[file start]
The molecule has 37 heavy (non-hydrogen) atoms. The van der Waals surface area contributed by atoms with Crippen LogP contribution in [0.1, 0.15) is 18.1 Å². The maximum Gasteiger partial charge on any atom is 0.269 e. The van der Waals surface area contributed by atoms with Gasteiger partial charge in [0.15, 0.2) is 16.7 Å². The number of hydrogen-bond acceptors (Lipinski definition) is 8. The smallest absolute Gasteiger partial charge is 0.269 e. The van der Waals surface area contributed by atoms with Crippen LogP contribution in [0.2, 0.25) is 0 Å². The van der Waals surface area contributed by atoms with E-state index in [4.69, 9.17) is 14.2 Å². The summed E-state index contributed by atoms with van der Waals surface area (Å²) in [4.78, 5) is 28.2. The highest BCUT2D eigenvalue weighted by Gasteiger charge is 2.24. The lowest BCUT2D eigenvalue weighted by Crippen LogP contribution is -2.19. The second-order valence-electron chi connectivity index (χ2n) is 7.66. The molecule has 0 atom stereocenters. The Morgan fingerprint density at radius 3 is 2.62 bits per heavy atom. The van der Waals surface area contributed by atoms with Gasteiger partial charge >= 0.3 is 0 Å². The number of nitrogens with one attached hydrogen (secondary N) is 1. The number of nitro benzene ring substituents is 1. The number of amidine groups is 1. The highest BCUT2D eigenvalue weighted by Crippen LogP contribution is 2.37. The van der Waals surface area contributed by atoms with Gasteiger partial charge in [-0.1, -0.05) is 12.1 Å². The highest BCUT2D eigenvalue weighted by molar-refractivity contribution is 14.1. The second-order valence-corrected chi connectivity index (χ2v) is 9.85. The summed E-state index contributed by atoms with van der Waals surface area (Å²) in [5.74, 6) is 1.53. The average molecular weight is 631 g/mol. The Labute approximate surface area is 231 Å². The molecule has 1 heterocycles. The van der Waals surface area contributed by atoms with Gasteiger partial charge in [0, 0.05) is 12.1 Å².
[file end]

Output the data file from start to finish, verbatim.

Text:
The molecule has 37 heavy (non-hydrogen) atoms. The van der Waals surface area contributed by atoms with Crippen LogP contribution in [0.1, 0.15) is 18.1 Å². The maximum Gasteiger partial charge on any atom is 0.269 e. The van der Waals surface area contributed by atoms with Gasteiger partial charge in [0.15, 0.2) is 16.7 Å². The number of hydrogen-bond acceptors (Lipinski definition) is 8. The smallest absolute Gasteiger partial charge is 0.269 e. The van der Waals surface area contributed by atoms with Crippen LogP contribution in [0.2, 0.25) is 0 Å². The van der Waals surface area contributed by atoms with E-state index in [4.69, 9.17) is 14.2 Å². The summed E-state index contributed by atoms with van der Waals surface area (Å²) in [4.78, 5) is 28.2. The highest BCUT2D eigenvalue weighted by Gasteiger charge is 2.24. The lowest BCUT2D eigenvalue weighted by Crippen LogP contribution is -2.19. The second-order valence-electron chi connectivity index (χ2n) is 7.66. The molecule has 0 atom stereocenters. The Morgan fingerprint density at radius 3 is 2.62 bits per heavy atom. The van der Waals surface area contributed by atoms with Gasteiger partial charge >= 0.3 is 0 Å². The number of nitrogens with one attached hydrogen (secondary N) is 1. The number of nitro benzene ring substituents is 1. The number of amidine groups is 1. The highest BCUT2D eigenvalue weighted by Crippen LogP contribution is 2.37. The van der Waals surface area contributed by atoms with Gasteiger partial charge in [-0.1, -0.05) is 12.1 Å². The highest BCUT2D eigenvalue weighted by molar-refractivity contribution is 14.1. The second-order valence-corrected chi connectivity index (χ2v) is 9.85. The summed E-state index contributed by atoms with van der Waals surface area (Å²) in [5.74, 6) is 1.53. The average molecular weight is 631 g/mol. The Labute approximate surface area is 231 Å². The molecule has 1 heterocycles. The van der Waals surface area contributed by atoms with Gasteiger partial charge in [0, 0.05) is 12.1 Å².